The Buffalo Bills under head coach Sean McDermott and general manager Brandon Beane have employed a methodical approach to roster building. They have built a squad that has plenty of versatile players, yet there are a few places on the roster where niche players have carved out their roles.
A blocking tight end is one of those specific niches, but another is the traditional, old-school fullback. A dying breed in the modern NFL, the fullback is still deployed in Buffalo, though not with much frequency over the last two seasons. Will the Bills move forward with the veteran at the position? Will they keep a younger player instead? Or will they forgo the fullback entirely?
In today’s installment of “91 players in 91 days,” we explore those questions.
Name: Patrick DiMarco
Height/Weight: 6’1”, 234 lbs.
Age: 31 (32 on 4/30/2021)
Experience/Draft: 9; signed with San Diego (now Los Angeles) Chargers as an undrafted free agent following the 2011 NFL Draft
College: South Carolina
Acquired: Signed with Buffalo on 3/9/17
Financial situation (per Spotrac): DiMarco enters the final year of the four-year contract he signed with Buffalo in 2017. The total worth of that contract is $8.4 million, of which $4.8 million was guaranteed. For the 2020 season, DiMarco carries a salary cap hit of $1.9 million—that’s the fourth-highest total for an NFL fullback—and the Bills could roll over $1.4 million to next year’s cap if they release him prior to Week 1.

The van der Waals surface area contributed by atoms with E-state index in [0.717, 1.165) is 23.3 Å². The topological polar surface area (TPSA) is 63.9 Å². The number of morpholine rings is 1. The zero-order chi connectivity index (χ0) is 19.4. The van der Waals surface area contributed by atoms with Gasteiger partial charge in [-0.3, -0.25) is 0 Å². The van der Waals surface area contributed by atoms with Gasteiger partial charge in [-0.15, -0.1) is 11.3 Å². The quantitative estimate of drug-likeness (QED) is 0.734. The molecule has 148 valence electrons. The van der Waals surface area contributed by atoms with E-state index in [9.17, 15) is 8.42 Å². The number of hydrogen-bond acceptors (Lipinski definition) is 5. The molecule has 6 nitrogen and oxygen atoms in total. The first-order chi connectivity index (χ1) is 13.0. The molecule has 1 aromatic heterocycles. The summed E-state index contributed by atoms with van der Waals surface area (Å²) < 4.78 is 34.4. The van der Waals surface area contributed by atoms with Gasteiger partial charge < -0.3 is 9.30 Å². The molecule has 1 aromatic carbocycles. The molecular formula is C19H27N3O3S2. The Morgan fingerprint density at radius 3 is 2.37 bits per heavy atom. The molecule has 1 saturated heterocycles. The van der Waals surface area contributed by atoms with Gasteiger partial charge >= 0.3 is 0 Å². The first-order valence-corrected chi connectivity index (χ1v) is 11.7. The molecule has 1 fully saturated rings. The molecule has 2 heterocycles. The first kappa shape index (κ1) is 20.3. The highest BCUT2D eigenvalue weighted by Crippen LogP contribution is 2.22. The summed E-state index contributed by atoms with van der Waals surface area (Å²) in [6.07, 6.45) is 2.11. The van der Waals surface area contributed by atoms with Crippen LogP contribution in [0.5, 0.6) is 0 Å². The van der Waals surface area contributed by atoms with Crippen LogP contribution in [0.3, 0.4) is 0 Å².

2019 Recap: DiMarco set a career high in rushing attempts last year, as he carried the ball a total of three times for seven yards. Obviously, his role in the league isn’t to run the ball, as he spends his time clearing rushing lanes instead. DiMarco caught five passes on seven targets for 41 yards. For the sixth consecutive year, he was able to appear in all 16 games, though he played less than he has in any year since his rookie season. DiMarco played on just 166 offensive snaps, or 16% of Buffalo’s total. That number was nearly identical to his 2018 offensive snap total (168; 16%), but where his playing time really fell off was on special teams. In 2018, DiMarco appeared on 233 special teams snaps (53%), which was the fourth-highest total on the team. In 2019, that number fell all the way to 156 special teams snaps (37.7%), which was just the 11th-highest number on the squad.
Positional outlook: DiMarco does have a training camp challenger this offseason, as the Bills have signed undrafted rookie Reggie Gilliam out of Toledo. Gilliam is similar to DiMarco in that he is a block-first player whose greatest worth is probably on special teams, though the rookie does have tight end experience that makes him more versatile than DiMarco on offense.
2020 Offseason: Nothing new to report.
2020 Season outlook: In a full offseason, I’d view Gilliam as a greater challenger for DiMarco’s roster spot than I do in our pandemic-shortened reality. DiMarco, much like tight end Lee Smith, seems to be held in higher regard by the coaching staff than the fan base. While DiMarco’s role has dwindled considerably over the course of his three years with the team, both on offense and on special teams, I think it’s unlikely that he’s replaced this year. Now, if Gilliam comes in and shows the dynamic special teams ability he did while in college during a limited training camp, then all bets are off; however, with limited opportunity, I think it’s more likely that the Bills allow DiMarco to finish out his contract this season.